Disputation: Anette Johansen

PhD candidate Anette Johansen at the Department of Biosciences will be defending the thesis "Omics approaches to study mechanisms of anoxia tolerance in crucian carp (Carassius carassius)" for the degree of PhD.

Profile picture of Anette Johansen

Anette Johansen. Photo: UiO.

The trial lecture is: "Metabolic adaptations to high altitude hypoxia in vertebrates".

Time and place: Nov. 18, 2021 12:15 PM, Auditorium 2, the Kristine Bonnevie building and Zoom

The meeting opens for participation just before 12.15 PM, and closes for new participants approximately 15 minutes after the trial lecture has begun.

Main research findings

For the vast majority of animals, survival without oxygen is impossible. However, a few animals can survive long periods without any oxygen (i.e anoxia). The freshwater fish crucian carp, a close relative to the goldfish, has a unique ability to survive several months in anoxic waters during wintertime.

Studies on crucian carp have mostly been hypothesis-driven and focused on selected candidate proteins or metabolites with known importance for regulating physiological functions, while few discovery-driven approaches have been applied so far. This thesis therefore aims to verify known and discover unknown adaptations in the crucian carp's responses to anoxia and reoxygenation, by comprehensively surveying the proteome, phosphoproteome and metabolome in several tissues.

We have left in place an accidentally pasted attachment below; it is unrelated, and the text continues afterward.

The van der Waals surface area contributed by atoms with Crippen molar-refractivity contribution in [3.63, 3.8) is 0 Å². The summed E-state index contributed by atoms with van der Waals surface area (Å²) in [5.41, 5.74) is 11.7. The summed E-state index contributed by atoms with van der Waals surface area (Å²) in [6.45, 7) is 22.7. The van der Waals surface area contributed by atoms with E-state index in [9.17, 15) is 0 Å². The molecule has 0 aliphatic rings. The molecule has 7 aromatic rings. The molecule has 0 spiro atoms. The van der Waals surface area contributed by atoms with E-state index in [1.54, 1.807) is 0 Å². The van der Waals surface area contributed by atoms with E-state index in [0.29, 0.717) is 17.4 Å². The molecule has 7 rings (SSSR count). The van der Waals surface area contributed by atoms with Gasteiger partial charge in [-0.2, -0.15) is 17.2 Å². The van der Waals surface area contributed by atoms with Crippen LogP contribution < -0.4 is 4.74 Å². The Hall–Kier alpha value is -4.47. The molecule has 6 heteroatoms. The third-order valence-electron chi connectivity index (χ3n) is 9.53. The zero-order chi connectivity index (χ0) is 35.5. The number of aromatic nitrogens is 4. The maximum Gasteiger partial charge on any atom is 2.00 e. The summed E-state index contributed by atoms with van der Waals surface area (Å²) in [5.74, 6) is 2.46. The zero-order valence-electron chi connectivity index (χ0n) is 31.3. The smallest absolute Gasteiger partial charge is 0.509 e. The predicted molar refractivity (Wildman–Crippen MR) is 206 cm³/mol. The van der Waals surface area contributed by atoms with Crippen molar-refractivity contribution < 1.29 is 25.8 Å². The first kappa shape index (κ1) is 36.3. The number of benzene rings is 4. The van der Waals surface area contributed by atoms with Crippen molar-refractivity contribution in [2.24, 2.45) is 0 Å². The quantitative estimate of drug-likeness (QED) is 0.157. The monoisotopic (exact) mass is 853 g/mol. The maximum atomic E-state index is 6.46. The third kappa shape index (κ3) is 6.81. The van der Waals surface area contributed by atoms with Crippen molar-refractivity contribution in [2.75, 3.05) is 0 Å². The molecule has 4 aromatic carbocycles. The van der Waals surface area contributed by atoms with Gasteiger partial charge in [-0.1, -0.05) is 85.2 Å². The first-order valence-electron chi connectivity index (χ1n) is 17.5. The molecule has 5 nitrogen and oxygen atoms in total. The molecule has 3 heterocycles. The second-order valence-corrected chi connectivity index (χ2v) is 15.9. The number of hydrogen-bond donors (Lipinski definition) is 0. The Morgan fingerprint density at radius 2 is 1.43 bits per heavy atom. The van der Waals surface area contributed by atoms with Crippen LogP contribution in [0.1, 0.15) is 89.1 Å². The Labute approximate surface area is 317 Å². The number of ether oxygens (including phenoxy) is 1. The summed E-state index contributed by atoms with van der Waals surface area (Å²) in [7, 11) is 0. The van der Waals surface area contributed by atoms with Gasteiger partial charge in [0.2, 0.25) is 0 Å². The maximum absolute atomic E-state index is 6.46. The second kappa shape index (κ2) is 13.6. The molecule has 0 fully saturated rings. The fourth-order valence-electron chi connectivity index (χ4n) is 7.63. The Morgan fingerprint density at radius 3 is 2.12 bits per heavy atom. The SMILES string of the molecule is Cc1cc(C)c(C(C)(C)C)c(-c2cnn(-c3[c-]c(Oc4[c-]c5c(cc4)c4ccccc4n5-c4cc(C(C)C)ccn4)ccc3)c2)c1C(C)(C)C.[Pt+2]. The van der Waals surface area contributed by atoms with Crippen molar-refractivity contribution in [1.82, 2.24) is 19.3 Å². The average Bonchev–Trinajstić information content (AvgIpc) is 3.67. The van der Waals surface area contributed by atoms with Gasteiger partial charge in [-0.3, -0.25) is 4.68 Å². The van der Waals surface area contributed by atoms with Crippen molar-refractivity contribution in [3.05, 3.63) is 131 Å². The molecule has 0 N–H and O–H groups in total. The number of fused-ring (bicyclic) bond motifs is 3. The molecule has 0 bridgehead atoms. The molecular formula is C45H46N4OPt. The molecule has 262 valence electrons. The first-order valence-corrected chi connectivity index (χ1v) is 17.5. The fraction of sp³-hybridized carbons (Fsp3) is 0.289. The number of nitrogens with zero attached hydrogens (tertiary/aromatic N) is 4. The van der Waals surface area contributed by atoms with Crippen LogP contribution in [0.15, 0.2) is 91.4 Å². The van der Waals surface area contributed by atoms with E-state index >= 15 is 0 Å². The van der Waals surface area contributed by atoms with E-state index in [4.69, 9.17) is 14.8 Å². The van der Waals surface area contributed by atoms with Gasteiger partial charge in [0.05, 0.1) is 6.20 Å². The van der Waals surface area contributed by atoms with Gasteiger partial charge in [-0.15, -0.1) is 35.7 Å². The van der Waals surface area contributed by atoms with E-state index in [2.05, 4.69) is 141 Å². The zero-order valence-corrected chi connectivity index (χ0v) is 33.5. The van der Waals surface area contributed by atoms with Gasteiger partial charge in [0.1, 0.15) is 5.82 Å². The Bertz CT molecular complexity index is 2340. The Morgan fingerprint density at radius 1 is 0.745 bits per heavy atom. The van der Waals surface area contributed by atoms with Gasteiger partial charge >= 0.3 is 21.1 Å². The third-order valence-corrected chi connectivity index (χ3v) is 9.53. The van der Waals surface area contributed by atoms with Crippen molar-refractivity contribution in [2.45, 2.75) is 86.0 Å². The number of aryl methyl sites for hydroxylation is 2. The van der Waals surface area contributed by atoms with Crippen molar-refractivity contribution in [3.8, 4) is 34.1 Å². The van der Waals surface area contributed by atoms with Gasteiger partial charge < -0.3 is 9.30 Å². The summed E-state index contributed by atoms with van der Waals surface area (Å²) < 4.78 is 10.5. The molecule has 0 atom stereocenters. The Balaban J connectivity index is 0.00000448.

The proteomic results suggested tissue-specific regulation of mitochondrial proteins and proteins related to glucose metabolism, whereas regulation of protein phosphorylation in the brain and liver tissues included proteins involved in suppressing ATP-demanding processes and reactive oxygen species (ROS), and in controlling apoptosis. The metabolomic data suggested that the energy status of the heart recover more slowly when oxygen is returning compared to the other examined tissues. The thesis also provides insights into tissue-specific succinate handling, a metabolite that is implicated in ROS accumulation when oxygen returns.

Department of Biosciences

Published Nov. 5, 2021 3:26 PM - Last modified Feb. 4, 2022 1:25 PM